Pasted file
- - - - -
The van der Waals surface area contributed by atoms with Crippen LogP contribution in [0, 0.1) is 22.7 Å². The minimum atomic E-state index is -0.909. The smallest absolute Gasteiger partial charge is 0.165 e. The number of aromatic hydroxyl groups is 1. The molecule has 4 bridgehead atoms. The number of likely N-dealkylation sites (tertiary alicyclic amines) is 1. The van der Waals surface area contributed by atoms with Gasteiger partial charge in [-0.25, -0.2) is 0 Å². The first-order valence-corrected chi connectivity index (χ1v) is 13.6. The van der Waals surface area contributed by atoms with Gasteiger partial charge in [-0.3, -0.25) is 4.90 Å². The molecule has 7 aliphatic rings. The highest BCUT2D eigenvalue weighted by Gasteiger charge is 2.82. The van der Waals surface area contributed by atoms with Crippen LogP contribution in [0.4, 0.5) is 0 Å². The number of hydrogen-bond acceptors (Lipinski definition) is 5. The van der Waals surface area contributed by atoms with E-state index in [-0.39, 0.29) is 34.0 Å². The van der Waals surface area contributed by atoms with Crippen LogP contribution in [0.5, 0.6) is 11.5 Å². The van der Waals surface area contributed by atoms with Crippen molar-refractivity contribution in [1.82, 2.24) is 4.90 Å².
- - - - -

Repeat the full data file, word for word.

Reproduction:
The van der Waals surface area contributed by atoms with Crippen LogP contribution in [0, 0.1) is 22.7 Å². The minimum atomic E-state index is -0.909. The smallest absolute Gasteiger partial charge is 0.165 e. The number of aromatic hydroxyl groups is 1. The molecule has 4 bridgehead atoms. The number of likely N-dealkylation sites (tertiary alicyclic amines) is 1. The van der Waals surface area contributed by atoms with Gasteiger partial charge in [-0.25, -0.2) is 0 Å². The first-order valence-corrected chi connectivity index (χ1v) is 13.6. The van der Waals surface area contributed by atoms with Gasteiger partial charge in [-0.3, -0.25) is 4.90 Å². The molecule has 7 aliphatic rings. The highest BCUT2D eigenvalue weighted by Gasteiger charge is 2.82. The van der Waals surface area contributed by atoms with Crippen LogP contribution in [0.4, 0.5) is 0 Å². The number of hydrogen-bond acceptors (Lipinski definition) is 5. The van der Waals surface area contributed by atoms with E-state index in [-0.39, 0.29) is 34.0 Å². The van der Waals surface area contributed by atoms with Crippen LogP contribution in [0.5, 0.6) is 11.5 Å². The van der Waals surface area contributed by atoms with Crippen molar-refractivity contribution in [1.82, 2.24) is 4.90 Å².